Apples
Picture by Mike Ryan

Two recent separate scientific studies have examined the dental benefits of sugar-free confections and apples but should we take the findings with a pinch of salt?

Two recent scientific surveys have put sugar-free confections and apples under the spotlight and come up with some interesting findings regarding how what we eat (and how we eat it) can affect the condition of our teeth.

Dental experts, such as Putney dentist Ethicare, are happy to offer advice to people about how their diet can affect their dental health. This issue is also one which scientific researchers clearly take a keen interest in…

Sugar-free confections

A study published by the British Dental Journal (BDJ) on 7th October 2011 looked at whether sugar-free confections genuinely benefit dental health.

Many drinks and confectionary contain sugar substitutes in an effort to appeal to consumers who want to reduce their calorie intake and protect their physical and dental health.

However, the latest report, compiled by researchers in Boston, Helsinki and Southern Nevada, warned that the term ‘sugar-free’ misleads many people into thinking that sugar-free products are health-risk free for teeth.

The report goes on to stress that the presence of acidic flavourings and preservatives in sugar-free products “may have adverse dental health effects, such as dental erosion”.

Researchers did however acknowledge that polyol-based sugar-free products can decrease dental caries (cavities) and also pointed out that a polyol called Xylitol has been approved as “tooth-friendly” component in sugar-free chewing gum.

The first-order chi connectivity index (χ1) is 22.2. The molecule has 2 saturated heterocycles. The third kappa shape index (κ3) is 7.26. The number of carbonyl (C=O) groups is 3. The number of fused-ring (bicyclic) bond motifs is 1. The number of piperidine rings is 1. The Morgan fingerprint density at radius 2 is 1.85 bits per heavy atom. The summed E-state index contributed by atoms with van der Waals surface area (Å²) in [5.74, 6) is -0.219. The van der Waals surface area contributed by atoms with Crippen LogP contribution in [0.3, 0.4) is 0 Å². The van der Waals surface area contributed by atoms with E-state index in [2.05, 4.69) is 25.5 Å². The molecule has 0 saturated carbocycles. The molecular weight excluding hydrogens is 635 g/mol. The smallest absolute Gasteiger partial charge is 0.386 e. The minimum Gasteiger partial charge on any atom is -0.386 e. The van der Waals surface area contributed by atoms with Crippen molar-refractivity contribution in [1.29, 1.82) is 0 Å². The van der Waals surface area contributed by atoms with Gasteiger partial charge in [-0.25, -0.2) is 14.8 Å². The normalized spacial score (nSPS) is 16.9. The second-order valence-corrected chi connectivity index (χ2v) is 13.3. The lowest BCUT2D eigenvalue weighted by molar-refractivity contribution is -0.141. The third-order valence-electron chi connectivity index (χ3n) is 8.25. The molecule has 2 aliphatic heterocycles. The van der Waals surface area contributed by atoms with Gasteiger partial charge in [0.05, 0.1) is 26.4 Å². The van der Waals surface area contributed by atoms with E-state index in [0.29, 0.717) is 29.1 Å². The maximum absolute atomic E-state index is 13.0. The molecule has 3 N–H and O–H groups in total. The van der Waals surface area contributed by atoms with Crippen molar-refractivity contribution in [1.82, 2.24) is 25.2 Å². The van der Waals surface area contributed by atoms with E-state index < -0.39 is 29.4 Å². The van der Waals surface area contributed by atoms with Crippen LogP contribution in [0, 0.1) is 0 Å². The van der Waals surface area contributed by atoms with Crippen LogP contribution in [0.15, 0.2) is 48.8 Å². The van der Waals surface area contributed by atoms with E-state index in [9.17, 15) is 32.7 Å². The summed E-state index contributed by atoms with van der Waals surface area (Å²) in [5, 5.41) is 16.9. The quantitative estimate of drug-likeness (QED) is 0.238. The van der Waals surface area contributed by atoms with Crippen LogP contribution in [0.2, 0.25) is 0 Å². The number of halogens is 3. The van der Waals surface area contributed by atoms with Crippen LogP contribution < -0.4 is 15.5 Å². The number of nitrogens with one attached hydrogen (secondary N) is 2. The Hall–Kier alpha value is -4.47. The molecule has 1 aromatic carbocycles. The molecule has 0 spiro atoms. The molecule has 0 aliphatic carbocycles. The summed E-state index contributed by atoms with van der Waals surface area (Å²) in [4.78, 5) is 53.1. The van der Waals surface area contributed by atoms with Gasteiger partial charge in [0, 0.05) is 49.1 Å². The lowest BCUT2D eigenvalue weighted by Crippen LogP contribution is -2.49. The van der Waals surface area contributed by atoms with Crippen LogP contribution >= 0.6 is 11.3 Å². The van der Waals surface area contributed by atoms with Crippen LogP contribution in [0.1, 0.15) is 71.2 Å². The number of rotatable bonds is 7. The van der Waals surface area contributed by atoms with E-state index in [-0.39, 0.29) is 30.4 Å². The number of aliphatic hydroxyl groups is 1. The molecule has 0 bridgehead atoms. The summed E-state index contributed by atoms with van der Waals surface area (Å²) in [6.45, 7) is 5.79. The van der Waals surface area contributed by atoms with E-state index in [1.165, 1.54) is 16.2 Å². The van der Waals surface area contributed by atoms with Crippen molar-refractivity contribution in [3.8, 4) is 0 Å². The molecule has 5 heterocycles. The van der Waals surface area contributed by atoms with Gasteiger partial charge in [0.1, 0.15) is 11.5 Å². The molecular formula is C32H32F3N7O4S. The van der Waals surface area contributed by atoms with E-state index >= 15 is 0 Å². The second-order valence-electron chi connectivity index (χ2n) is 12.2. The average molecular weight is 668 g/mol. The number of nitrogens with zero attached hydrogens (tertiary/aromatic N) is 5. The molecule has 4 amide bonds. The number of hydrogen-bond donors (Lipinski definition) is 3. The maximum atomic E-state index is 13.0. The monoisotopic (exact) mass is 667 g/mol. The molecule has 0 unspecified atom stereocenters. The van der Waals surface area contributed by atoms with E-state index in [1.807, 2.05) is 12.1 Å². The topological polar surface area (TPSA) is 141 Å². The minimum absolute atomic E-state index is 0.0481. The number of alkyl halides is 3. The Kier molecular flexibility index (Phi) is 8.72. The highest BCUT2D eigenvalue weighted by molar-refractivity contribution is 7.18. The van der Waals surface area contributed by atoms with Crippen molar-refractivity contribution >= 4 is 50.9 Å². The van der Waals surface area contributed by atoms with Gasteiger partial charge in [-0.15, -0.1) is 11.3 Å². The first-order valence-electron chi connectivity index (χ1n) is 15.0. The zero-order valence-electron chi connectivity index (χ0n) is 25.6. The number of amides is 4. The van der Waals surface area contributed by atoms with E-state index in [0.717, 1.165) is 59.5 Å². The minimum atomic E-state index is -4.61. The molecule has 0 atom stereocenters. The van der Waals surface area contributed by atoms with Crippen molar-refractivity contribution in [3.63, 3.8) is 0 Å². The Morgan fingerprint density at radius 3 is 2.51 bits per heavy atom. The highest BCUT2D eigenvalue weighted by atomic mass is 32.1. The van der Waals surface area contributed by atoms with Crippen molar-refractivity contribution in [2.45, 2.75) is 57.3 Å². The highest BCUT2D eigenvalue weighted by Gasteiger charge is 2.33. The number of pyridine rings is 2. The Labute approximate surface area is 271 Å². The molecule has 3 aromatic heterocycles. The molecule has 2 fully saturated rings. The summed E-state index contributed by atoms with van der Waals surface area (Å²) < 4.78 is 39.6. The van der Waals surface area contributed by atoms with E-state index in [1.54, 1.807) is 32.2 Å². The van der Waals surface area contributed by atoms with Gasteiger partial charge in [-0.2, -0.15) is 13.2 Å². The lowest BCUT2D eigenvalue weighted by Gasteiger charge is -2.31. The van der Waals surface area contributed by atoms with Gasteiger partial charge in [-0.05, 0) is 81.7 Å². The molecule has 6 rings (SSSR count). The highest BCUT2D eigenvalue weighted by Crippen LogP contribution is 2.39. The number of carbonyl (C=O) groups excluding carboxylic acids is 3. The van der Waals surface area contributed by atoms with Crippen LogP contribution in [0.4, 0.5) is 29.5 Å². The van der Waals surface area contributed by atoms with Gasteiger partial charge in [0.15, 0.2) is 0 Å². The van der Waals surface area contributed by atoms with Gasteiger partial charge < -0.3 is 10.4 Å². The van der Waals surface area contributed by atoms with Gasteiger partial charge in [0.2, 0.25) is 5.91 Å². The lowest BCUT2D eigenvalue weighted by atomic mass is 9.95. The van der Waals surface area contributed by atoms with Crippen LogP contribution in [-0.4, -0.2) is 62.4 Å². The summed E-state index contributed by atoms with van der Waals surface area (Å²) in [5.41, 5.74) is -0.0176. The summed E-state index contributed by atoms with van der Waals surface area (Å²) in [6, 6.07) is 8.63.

Apples and cola

Other new research has found that people who eat apples are 3.7 times more likely to suffer damage to the surface of their enamel than people who consume fizzy drinks.

The study which discovered this was conducted by King’s College London Dental Institute and involved an examination of the diet of 1,000 people aged 18 to 30.

Apples are known to be an acidic fruit which sometimes contain as much as four teaspoons of (natural) sugar.

Study-leader Professor David Bartlett, head of prosthodontics at King’s College, believes that eating an apple quickly can help limit any acidic damage that may be caused by this tasty fruit.

Mr Bartlett said: “Doctors quite rightly say that eating apples can be good for you, but if you eat them slowly the high acidity levels can damage your teeth.”

Dentist Dr Glafcos Tombolis, who runs dental practice Ethicare in Putney, London, has some more advice for health-conscious people who like eating apples and other acidic, but otherwise-healthy, food.

He said: “To reduce the danger of damage it is a good idea to take regular sips of water. It is also best to avoid brushing your teeth immediately after eating acidic food as this is when your enamel is most vulnerable.”

Should you wish to substitute apples for a fruit which is both full of flavour and kind to your teeth then you should bear in mind that the researchers found that grapefruit does not increase the risk of dental damage.

Pickled onions also made the researchers’ approved list – though this might not be so good for those who like their breath to smell minty fresh!

 

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